One year ago, rowdy crowds, signs, and occupy wall street protesters blocked streets all over the country.
"Occupiers" blame what they call corporate greed for the economic downturn.
However, one year later here in the Valley...
"I think it did fall out, whether it will come back, I don't know," said Ashland resident Ellen Rubenson.
"In all honesty, it does fade when you're not actively on the streets," said Jacy Mairs who is also an Ashland resident.
It's no wonder why some people are feeling like the Occupy Movement has lost some steam. Take Lithia Plaza for example, where occupiers used to set up shop. On Tuesday, it was empty.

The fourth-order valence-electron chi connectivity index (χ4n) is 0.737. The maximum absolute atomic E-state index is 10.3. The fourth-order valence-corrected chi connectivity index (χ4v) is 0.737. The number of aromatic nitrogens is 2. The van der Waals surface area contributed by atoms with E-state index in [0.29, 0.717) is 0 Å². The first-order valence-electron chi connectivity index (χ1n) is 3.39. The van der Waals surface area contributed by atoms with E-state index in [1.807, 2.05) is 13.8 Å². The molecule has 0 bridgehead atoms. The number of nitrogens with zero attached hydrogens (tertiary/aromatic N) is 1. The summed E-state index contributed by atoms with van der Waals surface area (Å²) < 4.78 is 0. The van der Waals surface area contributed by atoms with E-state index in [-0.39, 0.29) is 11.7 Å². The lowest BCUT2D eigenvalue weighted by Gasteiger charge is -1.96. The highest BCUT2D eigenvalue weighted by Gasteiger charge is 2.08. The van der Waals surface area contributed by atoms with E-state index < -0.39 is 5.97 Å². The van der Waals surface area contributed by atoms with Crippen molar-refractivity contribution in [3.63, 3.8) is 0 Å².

Keith Haxton, an Occupy Ashland Founder, said the movement did make a difference and the movement is still going strong.
"The people who are organizing with it are still organizing and doing great things," said Haxton who is now running for a seat on the Ashland City Council.
"They're just putting in their energy not only to Occupy, but into other organizations that can make a difference," agreed Rich Rohde, a Regional Organizer for Oregon Action.
Supporters of Occupy Wallstreet say organizations and groups are now better organized in the wake of the Occupy Movement.
"It gave a lot of momentum to specific issue-driven campaigns like GMO Free Jackson County," said Haxton.
Plus occupiers said the movement resulted in hundreds of people moving their money from big banks to local credit unions.
Those protesting, and holding signs just one year ago said they're still trying to make a difference...now from behind the scenes.